Day two concludes with an exploration of Muckross House and Gardens. Adults will enjoy the 19th-century mansion, while the farm will go down a treat with the little ones. Attractions on site include weaving, pottery and bookbinding workshops. Killarney town contains a wealth of restaurants, sellers of local produce and shops.

Day Three: (From Killarney to Kenmare)

Moll’s Gap

Day three takes us through the mountains! To get to Kenmare, visitors have to travel through the mountain pass of Moll’s Gap. The pass offers views of the Macgillycuddy Reeks mountain range and visitors usually stop to take photos and take in views of the lakes.

Kissane Sheep Farm is a worth a visit, with visitors being treated to sheepdog demonstrations and a tour of where the sheep and lambs are kept.

Kenmare

The town of Kenmare is quaint and it offers traditional Irish food, handmade Irish products and a sea-safari into Kenmare Bay! A place to go if you want to have a detox.

Quill’s is a popular shop within the town and you will meet people of all nationalities as the people are very welcoming towards tourists. Dromquinna Stables offer horseback rides on Kenmare Bay if you’d like an alternative way to explore the area!

Day Four: (Kenmare to Kilcrohane)

Garnish Island

The Cork border is an hour’s drive from Kenmare. Garnish Island is a stop on our journey to Kilcrohane. The island is a short ferry ride from the pier in Glengarrif and visitors to the island will love the seal colony who have made their home on the Island. The island also has its own Martello tower, a defensive fort to protect the island.

Kilcrohane

Our final stop on day four is Kilcrohane is a scenic west Cork village. Sheep’s Head Peninsula is a must-see in beautiful weather. Sheep’s Head is located close to the Gulf Stream, which ensures the weather remains mild. You can pick and choose from a selection of homely Bed and Breakfasts in the area, Bridge View House B&B is highly recommended and treats guests to delicious food. Visiting Kilcrohane is an excellent place to recharge your batteries.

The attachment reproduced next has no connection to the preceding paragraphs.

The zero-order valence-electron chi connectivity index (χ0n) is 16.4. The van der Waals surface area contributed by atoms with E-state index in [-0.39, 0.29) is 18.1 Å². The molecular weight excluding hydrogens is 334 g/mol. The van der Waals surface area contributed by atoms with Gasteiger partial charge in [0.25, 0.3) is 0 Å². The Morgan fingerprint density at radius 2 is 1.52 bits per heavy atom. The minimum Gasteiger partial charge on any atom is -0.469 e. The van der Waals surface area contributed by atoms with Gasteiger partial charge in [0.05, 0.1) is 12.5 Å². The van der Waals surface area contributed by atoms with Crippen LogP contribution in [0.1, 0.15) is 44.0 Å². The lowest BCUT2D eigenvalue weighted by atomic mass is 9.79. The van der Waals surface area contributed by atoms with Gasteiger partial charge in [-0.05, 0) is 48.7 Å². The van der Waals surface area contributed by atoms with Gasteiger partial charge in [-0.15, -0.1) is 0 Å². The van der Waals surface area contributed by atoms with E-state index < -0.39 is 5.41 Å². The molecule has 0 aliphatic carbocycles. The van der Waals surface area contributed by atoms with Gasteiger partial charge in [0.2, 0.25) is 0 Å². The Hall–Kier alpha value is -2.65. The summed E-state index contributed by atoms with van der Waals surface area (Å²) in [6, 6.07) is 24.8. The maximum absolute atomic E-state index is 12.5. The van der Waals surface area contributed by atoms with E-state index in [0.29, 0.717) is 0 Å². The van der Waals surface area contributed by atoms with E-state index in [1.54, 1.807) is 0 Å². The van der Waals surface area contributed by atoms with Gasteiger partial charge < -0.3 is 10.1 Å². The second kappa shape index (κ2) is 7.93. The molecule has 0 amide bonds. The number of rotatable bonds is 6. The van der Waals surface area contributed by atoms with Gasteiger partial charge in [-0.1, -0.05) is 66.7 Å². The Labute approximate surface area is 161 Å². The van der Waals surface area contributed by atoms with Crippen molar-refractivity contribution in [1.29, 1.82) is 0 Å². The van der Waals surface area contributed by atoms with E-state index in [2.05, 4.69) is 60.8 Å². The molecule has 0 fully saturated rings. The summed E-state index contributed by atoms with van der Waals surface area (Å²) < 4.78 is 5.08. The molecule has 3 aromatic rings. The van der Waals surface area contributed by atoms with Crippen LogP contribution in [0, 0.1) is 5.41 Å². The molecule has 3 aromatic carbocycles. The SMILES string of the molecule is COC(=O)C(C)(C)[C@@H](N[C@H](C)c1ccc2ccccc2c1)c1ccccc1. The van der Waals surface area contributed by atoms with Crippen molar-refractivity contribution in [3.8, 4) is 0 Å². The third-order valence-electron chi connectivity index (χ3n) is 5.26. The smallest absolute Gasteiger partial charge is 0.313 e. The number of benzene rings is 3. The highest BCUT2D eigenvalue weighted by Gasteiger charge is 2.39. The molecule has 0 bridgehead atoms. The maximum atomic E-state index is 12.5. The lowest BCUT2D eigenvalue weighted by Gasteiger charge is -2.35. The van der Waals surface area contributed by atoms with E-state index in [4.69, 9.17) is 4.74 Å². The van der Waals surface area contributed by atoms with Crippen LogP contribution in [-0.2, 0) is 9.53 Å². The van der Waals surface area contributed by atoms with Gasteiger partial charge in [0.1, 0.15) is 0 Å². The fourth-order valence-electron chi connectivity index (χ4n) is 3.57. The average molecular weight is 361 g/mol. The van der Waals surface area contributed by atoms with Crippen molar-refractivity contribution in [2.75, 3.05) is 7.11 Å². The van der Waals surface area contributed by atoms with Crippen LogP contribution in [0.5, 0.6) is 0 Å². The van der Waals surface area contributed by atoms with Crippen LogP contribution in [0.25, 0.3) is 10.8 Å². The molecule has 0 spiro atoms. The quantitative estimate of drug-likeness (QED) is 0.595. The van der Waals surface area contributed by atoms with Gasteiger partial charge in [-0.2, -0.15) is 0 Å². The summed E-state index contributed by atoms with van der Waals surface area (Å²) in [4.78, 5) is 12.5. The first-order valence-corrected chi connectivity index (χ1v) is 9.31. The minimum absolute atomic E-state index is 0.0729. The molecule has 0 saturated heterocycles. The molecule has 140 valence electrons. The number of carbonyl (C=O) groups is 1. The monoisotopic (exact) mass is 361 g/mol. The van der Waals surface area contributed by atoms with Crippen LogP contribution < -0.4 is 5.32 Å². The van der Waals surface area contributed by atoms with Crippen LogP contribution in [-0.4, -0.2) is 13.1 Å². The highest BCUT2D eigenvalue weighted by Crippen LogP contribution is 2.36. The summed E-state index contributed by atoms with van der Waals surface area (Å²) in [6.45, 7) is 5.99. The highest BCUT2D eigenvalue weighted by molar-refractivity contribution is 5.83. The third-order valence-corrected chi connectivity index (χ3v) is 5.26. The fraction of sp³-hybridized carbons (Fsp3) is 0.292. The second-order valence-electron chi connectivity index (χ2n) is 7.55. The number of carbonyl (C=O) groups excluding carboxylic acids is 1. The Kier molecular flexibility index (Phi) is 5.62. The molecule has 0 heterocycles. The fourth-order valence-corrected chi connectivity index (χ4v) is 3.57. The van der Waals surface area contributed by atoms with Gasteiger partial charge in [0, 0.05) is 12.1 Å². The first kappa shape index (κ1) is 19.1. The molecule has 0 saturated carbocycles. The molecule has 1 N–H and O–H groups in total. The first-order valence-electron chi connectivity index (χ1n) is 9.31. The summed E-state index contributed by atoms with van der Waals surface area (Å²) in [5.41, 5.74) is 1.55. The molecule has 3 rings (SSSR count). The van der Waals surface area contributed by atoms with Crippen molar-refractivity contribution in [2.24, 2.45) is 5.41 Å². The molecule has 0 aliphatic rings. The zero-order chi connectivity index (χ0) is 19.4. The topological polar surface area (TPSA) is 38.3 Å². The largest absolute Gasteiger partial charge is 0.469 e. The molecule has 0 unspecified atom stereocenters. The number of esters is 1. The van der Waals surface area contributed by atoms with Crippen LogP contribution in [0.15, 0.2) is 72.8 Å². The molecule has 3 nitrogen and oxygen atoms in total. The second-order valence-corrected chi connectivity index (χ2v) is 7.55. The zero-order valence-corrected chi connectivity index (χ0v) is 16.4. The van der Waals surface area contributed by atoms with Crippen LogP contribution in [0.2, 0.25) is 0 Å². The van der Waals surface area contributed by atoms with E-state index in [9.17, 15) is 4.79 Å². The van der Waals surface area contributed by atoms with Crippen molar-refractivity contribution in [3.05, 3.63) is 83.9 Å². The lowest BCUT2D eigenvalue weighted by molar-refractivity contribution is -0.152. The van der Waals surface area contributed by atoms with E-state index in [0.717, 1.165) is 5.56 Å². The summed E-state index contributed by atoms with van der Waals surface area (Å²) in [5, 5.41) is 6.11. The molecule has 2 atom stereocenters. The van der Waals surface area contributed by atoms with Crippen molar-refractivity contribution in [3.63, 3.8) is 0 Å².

Day Five

Clonakilty

The final day of the road-trip sees us journey from west Cork. This route takes us inland for a while, with a break at Clonakilty. The town is famous for the Twomey family’s Clonakilty black pudding. Dare you try it? There is a museum dedicated to 1916 figure Michael Collins. Delve back in Ireland’s history with an extensive look at Michael Collins artefacts, photographs and archive footage.

Cork

The Republic of Ireland’s second city is first in every important respect – at least according to the locals, who cheerfully refer to it as the ‘real capital of Ireland’. It’s a liberal, youthful and cosmopolitan place that was badly hit by the economic recession but is now busily reinventing itself with spruced-up streets, revitalised stretches of waterfront, and – seemingly – an artisan coffee bar on every corner.

Cobh

An hour’s drive from Clonakilty takes you to our final destination, Cobh. A picturesque seaside town, famous for its Titanic Experience and Museum. A popular destination is the Commodore Hotel, where you can see great views of Cork Harbour. Often cruise liners dock in the harbour and during this time, tourists flock into the town to explore its sights. A fitting place to end a road-trip!